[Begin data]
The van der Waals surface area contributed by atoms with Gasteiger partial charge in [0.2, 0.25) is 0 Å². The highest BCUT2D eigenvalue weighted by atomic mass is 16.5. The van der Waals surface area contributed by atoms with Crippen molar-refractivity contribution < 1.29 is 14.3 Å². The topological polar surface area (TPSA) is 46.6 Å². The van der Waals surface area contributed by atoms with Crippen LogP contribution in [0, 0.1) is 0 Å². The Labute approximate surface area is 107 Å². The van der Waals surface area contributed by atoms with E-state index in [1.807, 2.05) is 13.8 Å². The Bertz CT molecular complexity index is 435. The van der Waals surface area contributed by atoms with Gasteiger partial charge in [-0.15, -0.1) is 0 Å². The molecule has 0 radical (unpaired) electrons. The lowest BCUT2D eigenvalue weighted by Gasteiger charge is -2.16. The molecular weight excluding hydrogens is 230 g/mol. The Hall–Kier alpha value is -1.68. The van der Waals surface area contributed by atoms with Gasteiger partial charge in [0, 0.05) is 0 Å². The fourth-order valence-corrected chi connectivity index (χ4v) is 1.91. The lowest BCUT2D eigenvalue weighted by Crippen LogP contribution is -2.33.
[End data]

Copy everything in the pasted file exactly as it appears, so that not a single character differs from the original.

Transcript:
The van der Waals surface area contributed by atoms with Gasteiger partial charge in [0.2, 0.25) is 0 Å². The highest BCUT2D eigenvalue weighted by atomic mass is 16.5. The van der Waals surface area contributed by atoms with Crippen molar-refractivity contribution < 1.29 is 14.3 Å². The topological polar surface area (TPSA) is 46.6 Å². The van der Waals surface area contributed by atoms with Crippen LogP contribution in [0, 0.1) is 0 Å². The Labute approximate surface area is 107 Å². The van der Waals surface area contributed by atoms with E-state index in [1.807, 2.05) is 13.8 Å². The Bertz CT molecular complexity index is 435. The van der Waals surface area contributed by atoms with Gasteiger partial charge in [-0.15, -0.1) is 0 Å². The molecule has 0 radical (unpaired) electrons. The lowest BCUT2D eigenvalue weighted by Gasteiger charge is -2.16. The molecular weight excluding hydrogens is 230 g/mol. The Hall–Kier alpha value is -1.68. The van der Waals surface area contributed by atoms with Gasteiger partial charge in [0, 0.05) is 0 Å². The fourth-order valence-corrected chi connectivity index (χ4v) is 1.91. The lowest BCUT2D eigenvalue weighted by Crippen LogP contribution is -2.33.